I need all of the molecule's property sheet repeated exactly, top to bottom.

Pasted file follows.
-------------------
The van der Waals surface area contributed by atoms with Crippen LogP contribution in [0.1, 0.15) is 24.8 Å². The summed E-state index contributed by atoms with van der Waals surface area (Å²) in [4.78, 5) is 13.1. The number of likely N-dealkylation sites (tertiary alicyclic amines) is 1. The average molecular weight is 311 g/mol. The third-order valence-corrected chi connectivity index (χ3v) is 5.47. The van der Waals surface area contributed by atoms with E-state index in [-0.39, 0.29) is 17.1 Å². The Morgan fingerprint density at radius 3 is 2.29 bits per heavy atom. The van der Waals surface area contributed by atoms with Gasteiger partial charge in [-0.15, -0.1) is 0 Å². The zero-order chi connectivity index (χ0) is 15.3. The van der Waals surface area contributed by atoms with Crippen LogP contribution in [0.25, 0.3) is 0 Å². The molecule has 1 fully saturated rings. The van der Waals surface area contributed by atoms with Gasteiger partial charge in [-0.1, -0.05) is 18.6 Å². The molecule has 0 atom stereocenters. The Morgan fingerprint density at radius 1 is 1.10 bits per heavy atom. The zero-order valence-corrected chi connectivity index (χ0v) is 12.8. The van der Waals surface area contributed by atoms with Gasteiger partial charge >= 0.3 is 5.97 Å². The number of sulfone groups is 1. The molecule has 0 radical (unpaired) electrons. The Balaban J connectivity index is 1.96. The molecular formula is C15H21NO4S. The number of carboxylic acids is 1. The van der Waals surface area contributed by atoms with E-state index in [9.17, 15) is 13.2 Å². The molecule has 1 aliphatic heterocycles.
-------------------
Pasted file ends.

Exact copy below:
The van der Waals surface area contributed by atoms with Crippen LogP contribution in [0.1, 0.15) is 24.8 Å². The summed E-state index contributed by atoms with van der Waals surface area (Å²) in [4.78, 5) is 13.1. The number of likely N-dealkylation sites (tertiary alicyclic amines) is 1. The average molecular weight is 311 g/mol. The third-order valence-corrected chi connectivity index (χ3v) is 5.47. The van der Waals surface area contributed by atoms with E-state index in [-0.39, 0.29) is 17.1 Å². The Morgan fingerprint density at radius 3 is 2.29 bits per heavy atom. The van der Waals surface area contributed by atoms with Gasteiger partial charge in [-0.15, -0.1) is 0 Å². The zero-order chi connectivity index (χ0) is 15.3. The van der Waals surface area contributed by atoms with Crippen LogP contribution in [0.25, 0.3) is 0 Å². The molecule has 1 fully saturated rings. The van der Waals surface area contributed by atoms with Gasteiger partial charge in [-0.1, -0.05) is 18.6 Å². The molecule has 0 atom stereocenters. The Morgan fingerprint density at radius 1 is 1.10 bits per heavy atom. The zero-order valence-corrected chi connectivity index (χ0v) is 12.8. The van der Waals surface area contributed by atoms with Gasteiger partial charge >= 0.3 is 5.97 Å². The number of sulfone groups is 1. The molecule has 0 radical (unpaired) electrons. The Balaban J connectivity index is 1.96. The molecular formula is C15H21NO4S. The number of carboxylic acids is 1. The van der Waals surface area contributed by atoms with E-state index in [9.17, 15) is 13.2 Å². The molecule has 1 aliphatic heterocycles.